J.-M. Straub: Max Brod says that Karl had to find his parents, that he would find them in heaven, so to speak. Others claim that that’s not true. I don’t know, but for me it stops there. I was totally incapable of inventing a utopia. The ending is the moment that he gets out of this mess and goes to a place where he will finally no longer be threatened, where the machine of lies will cease to function (we’ve never invented a character where the steam roller, the spiral of lies goes as far as in the extremely strong arguments of the hotel manager: it’s horrifying). At the end, he’s sitting with someone who will no longer threaten him and he is going towards a place where one hopes everything will be different.

Cahiers: If you consider that the whole film is a descent, then at the end we rediscover a kind of innocence.

J.-M. Straub: Yes, the whole film could be a vertical line and there, on the contrary, is the first time that you are on the planet. Everything becomes horizontal. Or should become so.

Cahiers: At that moment there is also the rediscovered innocence of the countryside.

D. Huillet: It’s funny. For this shot of the landscape seen through the train window, Jean-Marie was disappointed, he had imagined a sort of flash of the landscape…

J.-M. Straub: Let’s say that I didn’t want to do a “Straubian” shot. We had filmed entire reels of the landscape but I thought I was going to only use a few seconds. Danièle said to me, “There’s nothing you can do, this landscape supports itself.” Finally I let myself be convinced by Danièle and by the material.

Cahiers: This moment where Karl Rossmann begins to escape the steamroller of lies is the moment that you chose to inscribe the truth of the landscape, since you actually shot those shots in America.

J.-M. Straub: Yes, it’s no longer a set at all there, the United States of 1920 in Germany today. They take off for a new world, towards possible utopia.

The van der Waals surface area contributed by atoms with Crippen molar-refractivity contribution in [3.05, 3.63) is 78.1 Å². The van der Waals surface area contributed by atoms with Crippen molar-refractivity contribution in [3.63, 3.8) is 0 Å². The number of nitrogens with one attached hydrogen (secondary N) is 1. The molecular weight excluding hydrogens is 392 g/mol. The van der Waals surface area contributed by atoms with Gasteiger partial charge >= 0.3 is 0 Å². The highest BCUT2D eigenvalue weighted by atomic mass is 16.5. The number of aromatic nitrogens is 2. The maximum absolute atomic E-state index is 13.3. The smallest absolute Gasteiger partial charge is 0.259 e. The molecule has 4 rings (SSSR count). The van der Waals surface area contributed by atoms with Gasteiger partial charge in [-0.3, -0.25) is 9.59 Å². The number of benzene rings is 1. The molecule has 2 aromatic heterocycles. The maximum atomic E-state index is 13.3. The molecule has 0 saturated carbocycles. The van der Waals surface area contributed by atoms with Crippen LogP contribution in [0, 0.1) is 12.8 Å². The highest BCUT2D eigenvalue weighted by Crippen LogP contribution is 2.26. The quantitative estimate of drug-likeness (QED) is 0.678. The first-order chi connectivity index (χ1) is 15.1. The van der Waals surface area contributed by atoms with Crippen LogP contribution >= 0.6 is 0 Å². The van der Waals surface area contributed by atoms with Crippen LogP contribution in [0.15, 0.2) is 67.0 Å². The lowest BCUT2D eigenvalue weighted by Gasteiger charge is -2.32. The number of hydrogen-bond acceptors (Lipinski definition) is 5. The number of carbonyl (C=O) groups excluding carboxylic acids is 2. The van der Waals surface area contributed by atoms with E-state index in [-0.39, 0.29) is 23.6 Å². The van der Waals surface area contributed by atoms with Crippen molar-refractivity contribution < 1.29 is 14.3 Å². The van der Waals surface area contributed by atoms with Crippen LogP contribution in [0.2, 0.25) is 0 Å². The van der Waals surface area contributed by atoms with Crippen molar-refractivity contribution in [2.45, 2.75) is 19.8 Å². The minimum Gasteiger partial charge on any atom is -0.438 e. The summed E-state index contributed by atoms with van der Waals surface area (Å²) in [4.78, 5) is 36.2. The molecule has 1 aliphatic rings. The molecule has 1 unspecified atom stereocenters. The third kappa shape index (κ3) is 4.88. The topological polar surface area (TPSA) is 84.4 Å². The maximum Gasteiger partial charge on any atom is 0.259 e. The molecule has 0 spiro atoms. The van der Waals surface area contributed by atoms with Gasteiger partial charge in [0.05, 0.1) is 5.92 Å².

Cahiers: Why did you shoot in Hamburg?

J.-M. Straub: When I left France in 1958 and I had been sentenced to a year in prison, I wanted to live in Hamburg. And that’s where I had been, after Amsterdam (where Gustav Leonhardt, who we wanted to act in our first project, Chronicle of Anna Magdalena Bach, practically ready in 1959, lives) and after East Germany (where most of Bach’s manuscripts and partitions were located). But we said to ourselves that it would possibly be easier to find money in Munich. So we had lived in Munich and we shot Chronicle in 1967!

I really loved Hamburg. When we thought of the Kafka film, I immediately thought of the house where Karl makes himself put back the letter from his uncle. That’s a house where we already shot some shots from Chronicle. Once the permission to shoot for 10 nights in this house was obtained – which was not certain – we abandoned the idea of Berlin as a possible location and we began scouting locations in Hamburg. Why Hamburg? Because it’s a port, and it’s from there that he leaves. What you see at the beginning and what should help the projectionists to find the frame before the opening credits is a monument in the port of Hamburg, a pirate who had his head cut off with several others in 1411 by the patricians in Hamburg, because he threatened the nascent business of the Hanse. Let’s say that it’s the last image that Karl Rossmann has of the old continent.